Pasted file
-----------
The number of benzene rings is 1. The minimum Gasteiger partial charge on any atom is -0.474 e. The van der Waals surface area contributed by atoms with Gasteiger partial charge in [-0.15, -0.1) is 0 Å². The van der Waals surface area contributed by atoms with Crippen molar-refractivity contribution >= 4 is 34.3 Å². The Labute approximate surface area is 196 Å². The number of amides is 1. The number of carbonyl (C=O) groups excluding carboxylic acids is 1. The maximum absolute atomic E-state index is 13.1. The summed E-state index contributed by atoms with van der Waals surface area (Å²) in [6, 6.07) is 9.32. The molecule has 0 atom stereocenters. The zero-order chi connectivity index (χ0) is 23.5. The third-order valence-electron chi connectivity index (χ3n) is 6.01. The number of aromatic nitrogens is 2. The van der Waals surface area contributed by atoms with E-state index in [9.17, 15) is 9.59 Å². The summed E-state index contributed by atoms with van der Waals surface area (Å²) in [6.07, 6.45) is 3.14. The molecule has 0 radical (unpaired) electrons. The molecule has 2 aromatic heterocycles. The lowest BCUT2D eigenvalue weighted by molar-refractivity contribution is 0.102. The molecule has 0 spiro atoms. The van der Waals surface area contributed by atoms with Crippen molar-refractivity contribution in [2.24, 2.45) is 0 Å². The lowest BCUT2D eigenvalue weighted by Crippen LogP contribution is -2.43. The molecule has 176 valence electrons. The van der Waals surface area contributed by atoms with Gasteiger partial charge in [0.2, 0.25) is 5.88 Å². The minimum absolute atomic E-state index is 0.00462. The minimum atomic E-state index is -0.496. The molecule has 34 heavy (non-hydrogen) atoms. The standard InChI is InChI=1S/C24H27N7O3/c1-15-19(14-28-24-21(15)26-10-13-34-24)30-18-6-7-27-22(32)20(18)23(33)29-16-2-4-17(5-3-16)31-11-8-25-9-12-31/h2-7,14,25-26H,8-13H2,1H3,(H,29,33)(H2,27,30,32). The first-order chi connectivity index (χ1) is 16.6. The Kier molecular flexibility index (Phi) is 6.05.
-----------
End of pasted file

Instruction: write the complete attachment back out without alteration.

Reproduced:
The number of benzene rings is 1. The minimum Gasteiger partial charge on any atom is -0.474 e. The van der Waals surface area contributed by atoms with Gasteiger partial charge in [-0.15, -0.1) is 0 Å². The van der Waals surface area contributed by atoms with Crippen molar-refractivity contribution >= 4 is 34.3 Å². The Labute approximate surface area is 196 Å². The number of amides is 1. The number of carbonyl (C=O) groups excluding carboxylic acids is 1. The maximum absolute atomic E-state index is 13.1. The summed E-state index contributed by atoms with van der Waals surface area (Å²) in [6, 6.07) is 9.32. The molecule has 0 atom stereocenters. The zero-order chi connectivity index (χ0) is 23.5. The third-order valence-electron chi connectivity index (χ3n) is 6.01. The number of aromatic nitrogens is 2. The van der Waals surface area contributed by atoms with E-state index in [9.17, 15) is 9.59 Å². The summed E-state index contributed by atoms with van der Waals surface area (Å²) in [6.07, 6.45) is 3.14. The molecule has 0 radical (unpaired) electrons. The molecule has 2 aromatic heterocycles. The lowest BCUT2D eigenvalue weighted by molar-refractivity contribution is 0.102. The molecule has 0 spiro atoms. The van der Waals surface area contributed by atoms with Crippen molar-refractivity contribution in [2.24, 2.45) is 0 Å². The lowest BCUT2D eigenvalue weighted by Crippen LogP contribution is -2.43. The molecule has 176 valence electrons. The van der Waals surface area contributed by atoms with Gasteiger partial charge in [0.2, 0.25) is 5.88 Å². The minimum absolute atomic E-state index is 0.00462. The minimum atomic E-state index is -0.496. The molecule has 34 heavy (non-hydrogen) atoms. The standard InChI is InChI=1S/C24H27N7O3/c1-15-19(14-28-24-21(15)26-10-13-34-24)30-18-6-7-27-22(32)20(18)23(33)29-16-2-4-17(5-3-16)31-11-8-25-9-12-31/h2-7,14,25-26H,8-13H2,1H3,(H,29,33)(H2,27,30,32). The first-order chi connectivity index (χ1) is 16.6. The Kier molecular flexibility index (Phi) is 6.05.